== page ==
The following is an excerpt from a piece I wrote in Peace Magazine for the October-December issue.
"Awareness is the first and most necessary step in ending human rights abuses.” ...it’s a statement I have found myself saying over and over again both to myself and to others when talking about human rights violations around the world and the media’s role in reporting these issues. After all, if people aren’t aware of the rights and freedoms they are entitled to, how can one possibly, in the words of the ever-wise Bob Marley, “get up, stand up—stand up for your rights”?
Yes, awareness is the answer. It’s so intuitive, so common sense, so simple. But alas, common sense does not necessarily reflect reality and simple does not mean easy. Regrettably, around the world, including some of the most developed and prosperous countries, there is an outrageous and glaring lack of awareness of our most basic and fundamental human rights.
The media have a huge role to play in solving this problem by highlighting the gap between every individual’s guaranteed human rights and what they experience in reality. With their ability to reach millions of people, whether through print, radio, television, or now in our increasingly digital world, the Internet, the media are essential to a vibrant democracy that does not tolerate arbitrary abuse.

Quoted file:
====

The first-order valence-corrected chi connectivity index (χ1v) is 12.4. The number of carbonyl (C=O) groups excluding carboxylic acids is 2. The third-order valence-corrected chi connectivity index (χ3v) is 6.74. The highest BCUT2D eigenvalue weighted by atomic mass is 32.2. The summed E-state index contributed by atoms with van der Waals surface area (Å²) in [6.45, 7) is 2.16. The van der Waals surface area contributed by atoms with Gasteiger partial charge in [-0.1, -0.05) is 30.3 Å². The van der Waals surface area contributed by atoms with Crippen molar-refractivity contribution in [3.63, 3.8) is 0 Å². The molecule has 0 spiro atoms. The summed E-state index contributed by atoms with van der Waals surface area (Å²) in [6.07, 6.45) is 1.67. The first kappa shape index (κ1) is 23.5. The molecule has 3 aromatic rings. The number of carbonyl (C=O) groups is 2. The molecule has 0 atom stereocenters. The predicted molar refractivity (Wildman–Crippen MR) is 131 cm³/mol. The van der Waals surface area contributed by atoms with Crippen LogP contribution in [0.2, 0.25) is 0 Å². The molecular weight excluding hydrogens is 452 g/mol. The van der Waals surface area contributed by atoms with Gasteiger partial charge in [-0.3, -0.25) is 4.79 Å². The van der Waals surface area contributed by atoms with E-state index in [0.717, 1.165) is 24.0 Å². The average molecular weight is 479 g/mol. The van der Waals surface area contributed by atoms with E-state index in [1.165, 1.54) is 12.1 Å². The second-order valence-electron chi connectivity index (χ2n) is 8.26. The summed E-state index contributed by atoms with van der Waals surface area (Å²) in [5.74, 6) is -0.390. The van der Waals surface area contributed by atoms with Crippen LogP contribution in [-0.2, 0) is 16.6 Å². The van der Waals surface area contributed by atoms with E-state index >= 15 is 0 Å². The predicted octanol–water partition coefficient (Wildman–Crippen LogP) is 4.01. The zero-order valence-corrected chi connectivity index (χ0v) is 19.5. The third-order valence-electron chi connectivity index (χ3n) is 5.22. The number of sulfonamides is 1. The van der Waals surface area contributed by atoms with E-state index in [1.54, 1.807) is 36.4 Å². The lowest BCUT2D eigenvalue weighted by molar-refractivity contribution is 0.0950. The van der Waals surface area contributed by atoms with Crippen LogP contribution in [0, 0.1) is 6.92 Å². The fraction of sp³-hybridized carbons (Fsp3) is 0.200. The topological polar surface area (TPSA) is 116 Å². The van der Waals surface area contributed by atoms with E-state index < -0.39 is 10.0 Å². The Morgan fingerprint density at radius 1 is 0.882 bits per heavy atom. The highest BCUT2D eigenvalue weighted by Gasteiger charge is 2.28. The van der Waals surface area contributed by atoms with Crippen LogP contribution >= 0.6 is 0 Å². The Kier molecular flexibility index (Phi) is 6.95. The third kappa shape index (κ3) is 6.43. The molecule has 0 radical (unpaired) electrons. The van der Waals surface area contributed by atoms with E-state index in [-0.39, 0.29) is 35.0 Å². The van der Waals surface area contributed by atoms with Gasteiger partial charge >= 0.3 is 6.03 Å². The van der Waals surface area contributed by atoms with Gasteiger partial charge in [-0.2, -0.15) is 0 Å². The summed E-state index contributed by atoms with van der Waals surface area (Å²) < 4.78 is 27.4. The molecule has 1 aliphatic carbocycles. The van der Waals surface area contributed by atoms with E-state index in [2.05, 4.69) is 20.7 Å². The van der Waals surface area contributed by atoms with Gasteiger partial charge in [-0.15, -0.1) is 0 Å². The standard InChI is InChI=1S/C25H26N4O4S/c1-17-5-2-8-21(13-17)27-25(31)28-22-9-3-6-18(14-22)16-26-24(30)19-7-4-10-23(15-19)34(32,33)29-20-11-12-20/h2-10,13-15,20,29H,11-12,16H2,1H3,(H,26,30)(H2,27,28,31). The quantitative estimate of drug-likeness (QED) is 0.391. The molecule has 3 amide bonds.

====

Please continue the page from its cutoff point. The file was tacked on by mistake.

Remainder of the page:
Let me demonstrate. A single radio station in the Democratic Republic of the Congo (DRC), the most important medium for information in the country, reaches thousands of Congolese people. Now multiply that by the approximately 360 local community radio stations that exist in the DRC and imagine the number of people who can be informed of their rights. In fact, a study in Ghana on the UN Convention on the Rights of the Child found that the media was the largest source of information about the treaty. The media thus has the power to expose human rights abuses when they happen, to hold relevant actors accountable for their actions, and to empower marginalized and vulnerable communities to speak out and protect themselves.
But herein lies the rub: We live in a world where press freedom has been on the decline, where only 35% of all the countries in the world enjoy a free press, and where the infrastructure for a strong and independent media is, in many countries, virtually nonexistent.
In such a situation, it is no wonder that investment in local media is largely missing from the wider discussion of international development. Indeed, media development makes up a meager 0.5% of all international development efforts.
Despite this seemingly insignificant number, some organizations are working tirelessly to strengthen the journalism sector in some of the harshest conditions in the world—and are even achieving tangible success. To continue reading, download the PDF here.